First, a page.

In the mysterious and grand world of Army wives, Pia learns that walking in high heels is okay as long as you don’t trip on combat boots. She learns that ‘civil’ is also a noun, that JCO and GOC are (very!) different, that snacks are ‘shown’ and WTF is better explained as Whiskey Tango Foxtrot. Yes, it really is a new world!
Let this quirky, hilarious story of the first year of Pia’s Army-wife life show you that the spice to a soldier’s life is most definitely his better, very strong, bloody extremely elegant, never-cussing, witty, warm and passionate half, his Army wife.”
Back to the review now:
Pia is the quintessential Dilli girl. High on drama. Conscious of herself. Madly in love with her man. Loves shopping. Finds comfort in gossiping. I don’t particularly identify with her past as a television person (because I am one myself), but it’s a passing reference in her narrative and it doesn’t matter.
What matters is the story of Pia and trials as an army wife.
So replace the conventional ‘society-community’ life with a life in the army cantonment. You have neighbours all right, but they aren’t the kinds who you can walk up to and ask for a cup of sugar when yours has run out. Or neither is it a life where you can sit with your feet up and boss around someone to do your job. Unlike what we civilians may imagine, your husband’s sewak / bhaiyya is not your own. So yes, it is disconcerting and a potential field of war when the sewak claims to know your husband more than you do!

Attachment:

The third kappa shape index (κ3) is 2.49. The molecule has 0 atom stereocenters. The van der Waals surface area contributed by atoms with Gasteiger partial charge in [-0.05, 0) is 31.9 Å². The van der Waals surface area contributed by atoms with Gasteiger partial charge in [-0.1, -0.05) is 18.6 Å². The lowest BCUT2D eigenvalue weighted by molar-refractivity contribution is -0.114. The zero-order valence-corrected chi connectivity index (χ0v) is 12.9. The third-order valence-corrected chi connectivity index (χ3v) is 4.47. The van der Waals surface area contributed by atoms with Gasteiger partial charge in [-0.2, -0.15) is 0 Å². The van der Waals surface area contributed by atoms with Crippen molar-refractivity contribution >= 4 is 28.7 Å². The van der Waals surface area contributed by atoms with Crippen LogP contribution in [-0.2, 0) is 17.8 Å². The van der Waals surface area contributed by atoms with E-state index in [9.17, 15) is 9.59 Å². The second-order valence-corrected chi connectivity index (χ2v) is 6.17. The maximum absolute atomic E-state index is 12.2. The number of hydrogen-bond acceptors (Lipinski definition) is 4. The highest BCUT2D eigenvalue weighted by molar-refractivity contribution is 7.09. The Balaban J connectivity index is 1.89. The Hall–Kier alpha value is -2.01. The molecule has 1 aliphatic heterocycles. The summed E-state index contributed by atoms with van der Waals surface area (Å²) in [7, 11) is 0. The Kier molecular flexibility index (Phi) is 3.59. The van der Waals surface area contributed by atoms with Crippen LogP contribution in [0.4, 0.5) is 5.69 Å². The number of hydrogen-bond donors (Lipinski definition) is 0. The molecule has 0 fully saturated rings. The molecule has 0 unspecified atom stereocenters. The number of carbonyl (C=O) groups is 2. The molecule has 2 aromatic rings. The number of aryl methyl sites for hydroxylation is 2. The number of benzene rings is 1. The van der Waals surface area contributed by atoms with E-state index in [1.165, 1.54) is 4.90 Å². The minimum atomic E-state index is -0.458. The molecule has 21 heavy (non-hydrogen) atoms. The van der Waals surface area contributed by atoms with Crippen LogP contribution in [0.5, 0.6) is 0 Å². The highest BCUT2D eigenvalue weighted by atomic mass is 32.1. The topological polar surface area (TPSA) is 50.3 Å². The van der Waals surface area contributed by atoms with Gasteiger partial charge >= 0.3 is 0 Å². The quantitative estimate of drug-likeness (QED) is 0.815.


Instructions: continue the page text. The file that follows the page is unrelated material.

Replace the ‘kitty parties’ with Ladies Meet, and it is pretty much the same routine, except that there are some very dictatorial rules here. The Army is driven by fierce protocol and as Pia describes it, it is pretty much the same in the women’s’ quarters. There is a definitive hierarchy and anyone seen deviating from the norms is given a severe stern, if not an ‘etiquette class’. There is a fair amount of back-biting of course. And quite like high-school there is someone who wants to be Miss Popular and wants to show you as the loser by winning your friends. Then there is the case of being a deserving wife to a deserving husband. You never know the pressure on a wife who is told her behavior may affect her husband’s promotion. Wicked, isn’t it? Well, that’s the life of an army wife.